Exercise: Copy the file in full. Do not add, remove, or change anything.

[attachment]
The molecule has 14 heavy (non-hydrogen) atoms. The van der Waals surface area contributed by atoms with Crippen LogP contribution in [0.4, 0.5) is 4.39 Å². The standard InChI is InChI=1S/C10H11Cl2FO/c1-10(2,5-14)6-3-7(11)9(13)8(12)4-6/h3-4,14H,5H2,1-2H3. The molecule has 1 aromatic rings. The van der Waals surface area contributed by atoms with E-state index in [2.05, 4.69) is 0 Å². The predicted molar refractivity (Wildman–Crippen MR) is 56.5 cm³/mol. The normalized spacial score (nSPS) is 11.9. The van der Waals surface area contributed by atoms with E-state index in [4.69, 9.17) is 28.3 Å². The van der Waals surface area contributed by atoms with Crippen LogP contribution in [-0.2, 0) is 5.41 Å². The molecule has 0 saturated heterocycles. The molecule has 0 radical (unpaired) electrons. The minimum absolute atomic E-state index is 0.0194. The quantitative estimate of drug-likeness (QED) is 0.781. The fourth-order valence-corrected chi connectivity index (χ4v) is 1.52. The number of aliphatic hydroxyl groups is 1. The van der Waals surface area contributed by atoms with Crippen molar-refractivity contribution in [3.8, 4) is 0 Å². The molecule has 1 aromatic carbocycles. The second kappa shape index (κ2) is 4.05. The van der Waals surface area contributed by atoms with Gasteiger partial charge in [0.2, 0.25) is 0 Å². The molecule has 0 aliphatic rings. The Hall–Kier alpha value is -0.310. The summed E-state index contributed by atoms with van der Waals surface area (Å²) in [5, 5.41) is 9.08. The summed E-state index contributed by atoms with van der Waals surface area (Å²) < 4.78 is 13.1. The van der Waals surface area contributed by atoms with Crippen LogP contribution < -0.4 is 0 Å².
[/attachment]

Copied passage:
The molecule has 14 heavy (non-hydrogen) atoms. The van der Waals surface area contributed by atoms with Crippen LogP contribution in [0.4, 0.5) is 4.39 Å². The standard InChI is InChI=1S/C10H11Cl2FO/c1-10(2,5-14)6-3-7(11)9(13)8(12)4-6/h3-4,14H,5H2,1-2H3. The molecule has 1 aromatic rings. The van der Waals surface area contributed by atoms with E-state index in [2.05, 4.69) is 0 Å². The predicted molar refractivity (Wildman–Crippen MR) is 56.5 cm³/mol. The normalized spacial score (nSPS) is 11.9. The van der Waals surface area contributed by atoms with E-state index in [4.69, 9.17) is 28.3 Å². The van der Waals surface area contributed by atoms with Crippen LogP contribution in [-0.2, 0) is 5.41 Å². The molecule has 0 saturated heterocycles. The molecule has 0 radical (unpaired) electrons. The minimum absolute atomic E-state index is 0.0194. The quantitative estimate of drug-likeness (QED) is 0.781. The fourth-order valence-corrected chi connectivity index (χ4v) is 1.52. The number of aliphatic hydroxyl groups is 1. The van der Waals surface area contributed by atoms with Crippen molar-refractivity contribution in [3.8, 4) is 0 Å². The molecule has 1 aromatic carbocycles. The second kappa shape index (κ2) is 4.05. The van der Waals surface area contributed by atoms with Gasteiger partial charge in [0.2, 0.25) is 0 Å². The molecule has 0 aliphatic rings. The Hall–Kier alpha value is -0.310. The summed E-state index contributed by atoms with van der Waals surface area (Å²) in [5, 5.41) is 9.08. The summed E-state index contributed by atoms with van der Waals surface area (Å²) < 4.78 is 13.1. The van der Waals surface area contributed by atoms with Crippen LogP contribution < -0.4 is 0 Å².